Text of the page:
Inspired by the success of Open House Chicago, the Elgin Area Chamber and the Elgin Development Group launched Open Elgin in 2017. Open Elgin returns for its third installment on Saturday, April 27, 2019. The one-afternoon-only event is manageable in scale, featuring just 27 sites largely clustered around Elgin’s charming, historic, and walkable downtown.
The list of this year’s sites is available online. What follows are some highlights from last year’s event, all but one of which are featured again this year.
The Elgin Professional Building is an imposing Gothic office tower from 1928. More remarkable than its soaring facade, composed of concrete rather than stone, is the two-story lobby it conceals, a dark and handsome space ringed by a mezzanine of small shops and offices.
The 1908 Henrietta Building was adapted and repurposed into affordable artist housing by ArtSpace, wrapped around a dramatic atrium exhibition space for residents.
The oldest portion of the building that is now home to Fiesta Mexicana Banquets started out as the Scofield Mansion. That Richardsonian Romanesque home, built in the 1870s, was expanded in 1894 to serve as the Gail Borden Public Library, which it did until 1968. Tantalizing touches from the home’s heyday remain if you look closely.
Senior Services Associates occupies one of the most striking Art Deco buildings around, designed by architect Albert Fehlow in 1930 for the Salvation Army.
The historic 1910 astronomical observatory that the world-famous Elgin National Clock Company used to calibrate their products was donated to local school district U-46 in 1960. In 1963, the district added a charmingly intimate planetarium to the building.
The First United Methodist Church is one of several grand churches in and around downtown Elgin. The congregation has worshiped in this same spot since 1839, and the current Gothic building was designed by Tallmadge & Watson and completed in 1924. The stained glass windows that enliven the space were added in the 1960s.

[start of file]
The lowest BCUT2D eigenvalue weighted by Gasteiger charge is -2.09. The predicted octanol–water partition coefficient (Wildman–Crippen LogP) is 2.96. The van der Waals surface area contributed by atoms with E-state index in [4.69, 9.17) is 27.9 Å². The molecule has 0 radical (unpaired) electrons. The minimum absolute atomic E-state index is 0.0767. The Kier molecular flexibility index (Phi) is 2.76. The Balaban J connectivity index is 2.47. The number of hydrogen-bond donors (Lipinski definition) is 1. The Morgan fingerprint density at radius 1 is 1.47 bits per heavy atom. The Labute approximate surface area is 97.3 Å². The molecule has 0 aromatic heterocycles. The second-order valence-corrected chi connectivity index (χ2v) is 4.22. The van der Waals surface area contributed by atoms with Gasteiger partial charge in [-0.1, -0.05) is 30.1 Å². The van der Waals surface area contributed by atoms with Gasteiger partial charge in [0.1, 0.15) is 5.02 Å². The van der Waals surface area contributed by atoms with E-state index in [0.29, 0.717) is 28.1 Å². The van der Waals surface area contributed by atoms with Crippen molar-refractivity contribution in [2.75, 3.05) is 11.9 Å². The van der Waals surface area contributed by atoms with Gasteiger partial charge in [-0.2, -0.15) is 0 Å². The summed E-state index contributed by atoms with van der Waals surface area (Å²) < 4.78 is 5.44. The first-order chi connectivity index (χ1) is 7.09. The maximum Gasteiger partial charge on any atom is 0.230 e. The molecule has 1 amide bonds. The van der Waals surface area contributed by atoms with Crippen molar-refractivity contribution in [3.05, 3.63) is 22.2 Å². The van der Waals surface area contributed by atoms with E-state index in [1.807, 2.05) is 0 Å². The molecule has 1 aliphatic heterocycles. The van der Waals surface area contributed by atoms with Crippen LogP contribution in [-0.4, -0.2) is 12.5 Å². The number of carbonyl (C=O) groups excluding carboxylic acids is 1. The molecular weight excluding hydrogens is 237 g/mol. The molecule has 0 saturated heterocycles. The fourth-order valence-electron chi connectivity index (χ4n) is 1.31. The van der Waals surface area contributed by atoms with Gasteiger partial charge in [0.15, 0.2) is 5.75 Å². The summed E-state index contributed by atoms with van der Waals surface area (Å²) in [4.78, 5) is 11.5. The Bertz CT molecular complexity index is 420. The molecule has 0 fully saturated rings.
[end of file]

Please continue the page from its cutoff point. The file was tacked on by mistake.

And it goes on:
The final entry is sadly not set to open for this year’s event, but is worth noting here in case it is able to participate in future years. The Second District Illinois Appellate Court building was designed by Lundeen & Hilfinger of Bloomington, and it is a remarkable time capsule for the year 1966.
The lobby is spare, but features an enormous plate glass wall enlivened with plants. According to our tour guides, the building came in under budget, so the surplus was spent on superior finishes and furnishings, which can still be seen throughout.
The building’s courtroom is a one-of-a-kind space, paneled with wood slats and dramatically lighted by a skylight filtering through a red opening in the ceiling.
Because this is a branch court location, judges are not in permanent residence, and instead travel from elsewhere for hearings. For this reason, the building was built with two apartments upstairs. These remarkable residential spaces are immaculately frozen in amber from the 1960s, down to the CRT TV and the domestic furniture and decor.
While the courthouse will not be open for this year’s Open Elgin, there are plenty of other great sites to explore. Check it out on Saturday afternoon, April 27!